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Innovating algorithms for high impact research on brain disorders

Impact Highlights

  • First real-world data on the prevalence of brain disorders in Ontario.
  • Ongoing supply of data and analysis for Ontario’s dementia strategy and regional service planning.
  • Algorithms continue to be adapted for high-impact research on brain disorders.

The Scientist


Susan Bronskill

“This project is a good example of the way ICES shares our novel methodologies broadly through our networks, teaching external researchers and planners to use linked administrative data to answer important health policy questions.”
Susan Bronskill, Senior Scientist and Lead, Health System Planning and Evaluation Research Program

The Story

The Problem

BrainBrain disorders are an important public health concern in Canada, affecting one in three people in our lifetimes. Given the advancing age of the Ontario population, health planners have more need than ever for reliable data on the prevalence of brain disorders, particularly Alzheimer's and related dementias.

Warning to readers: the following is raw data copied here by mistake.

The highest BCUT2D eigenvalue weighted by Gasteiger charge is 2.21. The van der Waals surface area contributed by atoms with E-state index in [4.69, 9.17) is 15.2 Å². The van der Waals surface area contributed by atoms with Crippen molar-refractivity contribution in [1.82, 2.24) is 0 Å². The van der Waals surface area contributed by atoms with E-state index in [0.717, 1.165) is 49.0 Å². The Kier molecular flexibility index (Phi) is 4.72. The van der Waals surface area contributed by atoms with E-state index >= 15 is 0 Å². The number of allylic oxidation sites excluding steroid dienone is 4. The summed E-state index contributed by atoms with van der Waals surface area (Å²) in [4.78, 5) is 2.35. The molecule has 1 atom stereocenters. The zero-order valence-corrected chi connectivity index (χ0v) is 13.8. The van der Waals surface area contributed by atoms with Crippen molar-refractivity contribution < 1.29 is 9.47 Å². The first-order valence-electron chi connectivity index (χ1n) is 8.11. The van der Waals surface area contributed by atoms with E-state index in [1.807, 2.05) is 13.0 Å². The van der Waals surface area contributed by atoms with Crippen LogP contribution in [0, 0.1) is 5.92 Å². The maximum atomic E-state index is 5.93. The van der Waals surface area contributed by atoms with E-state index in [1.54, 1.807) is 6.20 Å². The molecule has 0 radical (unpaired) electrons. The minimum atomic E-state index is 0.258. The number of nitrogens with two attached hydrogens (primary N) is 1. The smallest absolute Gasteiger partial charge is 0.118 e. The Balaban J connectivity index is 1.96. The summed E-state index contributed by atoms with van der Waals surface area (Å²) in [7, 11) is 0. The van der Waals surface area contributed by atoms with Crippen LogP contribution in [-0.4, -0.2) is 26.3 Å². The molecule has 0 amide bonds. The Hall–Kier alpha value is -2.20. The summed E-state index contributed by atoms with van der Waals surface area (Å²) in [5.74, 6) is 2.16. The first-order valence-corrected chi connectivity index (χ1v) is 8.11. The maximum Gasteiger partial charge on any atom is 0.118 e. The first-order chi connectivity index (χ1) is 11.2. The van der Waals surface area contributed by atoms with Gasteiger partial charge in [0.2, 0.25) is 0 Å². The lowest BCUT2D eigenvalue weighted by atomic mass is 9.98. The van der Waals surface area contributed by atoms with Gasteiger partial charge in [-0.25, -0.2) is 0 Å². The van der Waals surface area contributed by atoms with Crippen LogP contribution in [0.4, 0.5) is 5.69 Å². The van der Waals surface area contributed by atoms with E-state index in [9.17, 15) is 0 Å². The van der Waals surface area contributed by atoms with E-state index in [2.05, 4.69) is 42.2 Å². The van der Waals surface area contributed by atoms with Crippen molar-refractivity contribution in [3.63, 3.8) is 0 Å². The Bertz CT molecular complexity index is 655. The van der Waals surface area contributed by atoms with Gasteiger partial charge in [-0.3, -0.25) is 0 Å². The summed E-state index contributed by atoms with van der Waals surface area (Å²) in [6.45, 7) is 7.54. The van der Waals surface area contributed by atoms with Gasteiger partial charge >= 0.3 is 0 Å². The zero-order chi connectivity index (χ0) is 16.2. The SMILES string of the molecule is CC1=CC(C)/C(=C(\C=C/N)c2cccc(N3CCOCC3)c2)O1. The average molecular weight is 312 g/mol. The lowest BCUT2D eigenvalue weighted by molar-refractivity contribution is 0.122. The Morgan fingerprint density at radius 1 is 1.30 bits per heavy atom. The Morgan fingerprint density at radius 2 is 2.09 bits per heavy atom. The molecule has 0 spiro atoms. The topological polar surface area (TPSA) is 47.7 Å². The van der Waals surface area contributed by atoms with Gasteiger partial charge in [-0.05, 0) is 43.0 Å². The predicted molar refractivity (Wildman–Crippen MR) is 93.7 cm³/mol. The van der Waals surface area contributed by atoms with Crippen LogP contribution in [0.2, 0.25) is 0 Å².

The Research

Magnifying GlassTo improve health care planning with reliable province-specific data, ICES partnered with the Ontario Brain Institute in 2014 to identify the prevalence, incidence and health system costs of several types of brain disorders.

The research was conducted by scientists in ICES’ Health System Planning and Evaluation Research Program. The team applied custom algorithms to filter the records of more than 20 million patients to reliably identify people with brain disorders and track them into the future.

Recent Impact

  • Pie ChartThis work, which was foundational to Ontario’s dementia capacity planning project, was undertaken in partnership with Cancer Care Ontario and the Ontario Brain Institute. It used ICES data and algorithms for a system capacity model developed for the Ministry of Health and Long-Term Care.
  • The team’s work continues to support the provincial dementia strategy through requests for additional data related to service use and costs, and through regional reports for local health planners.
  • The algorithms continue to be adapted by ICES scientists and others for peer-reviewed Canadian and international research, including a much-cited paper in The Lancet exploring the impact of pollution on the incidence of dementia and other diseases.

Posted January 2019

Published in the 2017-18 ICES Annual Report

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